I came to this novel with a certain wariness. For one thing it is written entirely in dialogue, which in itself is not an easy thing to pull off and further complicated by not having any dialogue tags or chapter breaks. For another, the two people talking are women and the author is a man. On the other hand, it had been praised by Jen Michalski, an accomplished author herself and a friend.
I needn’t have worried. The two women’s voices are sufficiently distinct that I knew who was talking without counting back. Also, if more should be needed, their different situations provide clues. The setup—the reason for their meeting—comes across naturally, without the strain one might expect. And their wide-ranging conversation held my interest through the last page.
Sabine, a German physicist, has requested a meeting with Renata, an economist and philanthropist. Although famously reclusive, Renata has agreed and arranged for them to meet in a hotel lounge. They are in Boston where Renata and her husband Mark, a famous mathematician, live and where Renata has come for a conference.
The conversation between the two women strays naturally from one topic to another, Renata’s strange diet, Jewish jokes, quantum physics, dancing, the BRCA mutation that causes breast cancer, Pushkin and Dumas. They circle back to Sabine’s reason for asking to meet Renata, but then another fascinating topic leads them off again. Not unexpectedly, this conversation between a German and a Jew must eventually lead to talking of the Holocaust and their respective parents’ experiences, but they approach this subject with care and mutual respect.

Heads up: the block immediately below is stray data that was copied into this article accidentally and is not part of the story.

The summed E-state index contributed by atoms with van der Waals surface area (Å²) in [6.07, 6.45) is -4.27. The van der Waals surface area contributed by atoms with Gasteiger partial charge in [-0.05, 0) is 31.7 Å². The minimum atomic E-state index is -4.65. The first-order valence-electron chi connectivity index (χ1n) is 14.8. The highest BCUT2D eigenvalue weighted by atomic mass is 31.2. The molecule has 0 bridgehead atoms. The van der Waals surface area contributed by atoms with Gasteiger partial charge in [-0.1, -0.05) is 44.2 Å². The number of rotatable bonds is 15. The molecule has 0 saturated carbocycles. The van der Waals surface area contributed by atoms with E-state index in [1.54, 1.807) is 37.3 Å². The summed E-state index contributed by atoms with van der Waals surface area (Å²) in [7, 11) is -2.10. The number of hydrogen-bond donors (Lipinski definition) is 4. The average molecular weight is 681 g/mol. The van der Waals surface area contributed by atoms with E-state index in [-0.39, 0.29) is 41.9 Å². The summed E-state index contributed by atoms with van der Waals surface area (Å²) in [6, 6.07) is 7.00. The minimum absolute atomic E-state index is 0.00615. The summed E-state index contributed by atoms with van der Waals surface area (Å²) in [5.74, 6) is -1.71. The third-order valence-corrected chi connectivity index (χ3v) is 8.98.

These two strong and unconventional women circle ever closer to each other despite their differences. Even Sabine’s reason for contacting Renata, when she finally discloses it, is treated with intelligence and surprising generosity.
While there are no hard and fast writing rules, we are discouraged from using dialogue to convey narrative. For example, the excellent writer Chuck Wendig says, “Expository dialogue is a pair of cement shoes.” Writing teachers everywhere caution about info-dumping in dialogue. It is awkward and boring. As Wendig says, the way to make it work is to “Limit the information learned; pull puzzle pieces out and take them away to create mystery. Let characters be reluctant to give any info, much less dump it over someone’s head.”
This is the secret to Berengaut’s successful use of dialogue here. He gives us bits of information that raise more questions and cause the conversation to veer off in another direction. He also varies the pace effectively by using longer and shorter bits of dialogue.
The other reason for the success of this unusual novel lies in the depth and complexity of the two characters. I wish I knew these women! I love conversations such as theirs, ranging through highly literate and learned subjects as well as through popular music, jokes, and television shows. I found their exchange as addictive as following links across the internet.
My only quibble with the book is that I came away feeling that I did not in fact know the two women. Perhaps because of the form or because they do not know each other at the beginning, I felt a certain distance. I knew a lot about them by the end, and the face they presented to each other, but they seemed a bit artificial to me. I didn’t know what they looked like, what they thought about in the middle of the night, what secrets they were not sharing. Of course we never do know everything about another person, but I missed seeing them in action, hearing their thoughts. Perhaps it is my own failing, but I don’t quite trust what characters say about themselves. I love when a tiny gesture betrays the unspoken thought contradicting what was said.
Still, the novel is without doubt a tour de force. The conversation between Sabine and Renata makes absorbing and fascinating reading.
Disclosure of Material Connection: I received a copy of this book free from the author. I was not required to write a positive review. The opinions I have expressed are my own.